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Vignettes Regarding the Artwork of Brendon Kotes

LVIII: Yesteryears

A bust went down that September. Late. Humidity giving a last hurrah as it burned across the growing corn fields and shivered burgeoning pumpkin patches. Cops swarmed Ol’ North Main like ants on a sugar spoon, wrapping cuffs about old and young alike with little regard to uncles and grand-daddy’s.

Casey got picked up. Fourteen years old, drunk off canned beer with a stolen fifty in his pocket. Taylor L. got picked up too. Taylor Lee Barry got pushed through processing, then yanked at the very last because grand-daddy came in roaring like a fury, spouting about bad choices and last chances.

No one came to yank Casey out at the last second.

Brendon had the audacity to think it all unfair. He’d been more worried about Casey getting out and dodging his father’s belt rather than being mindful of a future more dreary and far more difficult for his friend.

“Glad you’d skipped that night,” Casey muttered a few weeks later, bitter over his arrest and the subsequent crack-down his father had instated via police requirement. “Was messy and ugly. Didn’t think I’d ever see so many cop cars in my life.”

“…and your dad?” asked Brendon tentatively.

Casey shrugged. They lay across his bed, the comforter a worn blue and the pillowcases mismatched, yet both with a soccer emblem on their surface. “He’s still an asshole, if that’s what you’re asking.”

“How long is he enforcing house arrest?”

“Until he forgets, I hope. He says he’s ‘got plans’, but who the fuck knows what that means.”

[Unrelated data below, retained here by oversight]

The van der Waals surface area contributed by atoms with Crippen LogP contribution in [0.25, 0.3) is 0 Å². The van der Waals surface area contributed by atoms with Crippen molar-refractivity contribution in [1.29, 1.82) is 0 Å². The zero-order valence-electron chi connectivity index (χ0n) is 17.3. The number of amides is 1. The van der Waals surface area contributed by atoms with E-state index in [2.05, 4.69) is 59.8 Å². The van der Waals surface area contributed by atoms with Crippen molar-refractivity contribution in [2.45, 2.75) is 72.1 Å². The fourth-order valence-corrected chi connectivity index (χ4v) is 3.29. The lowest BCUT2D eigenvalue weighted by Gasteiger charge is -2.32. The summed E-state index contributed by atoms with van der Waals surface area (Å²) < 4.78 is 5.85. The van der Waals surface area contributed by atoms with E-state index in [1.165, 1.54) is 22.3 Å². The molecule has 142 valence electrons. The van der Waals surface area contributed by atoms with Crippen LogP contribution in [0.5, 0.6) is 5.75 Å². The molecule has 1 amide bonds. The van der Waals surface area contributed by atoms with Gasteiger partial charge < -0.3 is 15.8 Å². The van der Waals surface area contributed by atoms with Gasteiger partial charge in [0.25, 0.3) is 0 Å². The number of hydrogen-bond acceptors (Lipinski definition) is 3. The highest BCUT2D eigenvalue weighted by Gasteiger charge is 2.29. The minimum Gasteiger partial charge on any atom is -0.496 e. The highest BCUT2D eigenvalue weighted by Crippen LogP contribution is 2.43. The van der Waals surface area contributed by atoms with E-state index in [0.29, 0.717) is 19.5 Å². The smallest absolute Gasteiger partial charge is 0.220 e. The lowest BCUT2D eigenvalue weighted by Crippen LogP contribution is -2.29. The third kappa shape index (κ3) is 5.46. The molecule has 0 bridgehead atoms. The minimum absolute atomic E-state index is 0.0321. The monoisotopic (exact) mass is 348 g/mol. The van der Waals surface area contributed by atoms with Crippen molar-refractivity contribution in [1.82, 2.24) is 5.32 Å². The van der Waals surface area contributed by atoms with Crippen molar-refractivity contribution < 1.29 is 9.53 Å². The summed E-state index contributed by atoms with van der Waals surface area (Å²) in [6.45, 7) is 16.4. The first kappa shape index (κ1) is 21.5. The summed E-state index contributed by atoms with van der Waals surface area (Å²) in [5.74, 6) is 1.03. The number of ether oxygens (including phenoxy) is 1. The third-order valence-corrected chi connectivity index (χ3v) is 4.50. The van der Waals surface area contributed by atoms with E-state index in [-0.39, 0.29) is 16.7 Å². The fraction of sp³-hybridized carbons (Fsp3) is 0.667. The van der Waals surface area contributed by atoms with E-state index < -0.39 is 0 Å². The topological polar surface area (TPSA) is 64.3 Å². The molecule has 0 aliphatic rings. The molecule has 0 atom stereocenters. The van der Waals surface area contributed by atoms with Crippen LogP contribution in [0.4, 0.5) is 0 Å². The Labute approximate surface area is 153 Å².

From the master bedroom of Casey’s house came a breathy infant scream, the sort that lacked strength, vitality, but signaled an endless array of shrieks to make up for that first weakness. Casey groaned and reached across Brendon to grab a pillow before burying himself like an ostrich in the bunched blanket.

“Kill me now.”

Brendon’s gaze rested momentarily on Casey’s backside, then he flipped over so he’d be stomach down on the chance of a reaction. “She’s loud.”

“Out of all the times to get in trouble, it had to be when there’s a baby in the fucking house. I hate her.” And the seething vitriol in that muffled voice startled Brendon, but only for a moment, because Casey accompanied the words with a groan that turned comical in its exaggeration.

Once Amanda ceased her cries and the house fell back into the nominal sway of a murmuring television, Brendon said, “I’m going to have a new painting at The Bayscape soon.”

Casey gave a thumbs up, but didn’t remove his head out from under the pillow. “Butterflies?” A chuckle followed the words.

Brendon nudged him halfheartedly. “No.”

“Bet I could convince Becks to drive me to go see it. If she’ll ever leave Mom’s house, that is.” Then Casey reached over blindly, patting Brendon’s arm and face before finding his shoulder. “When you become a big shot, you’re going to buy me a fucking Charger, okay?”

Brendon laughed and agreed.


Next Chapter Coming Mar 10th!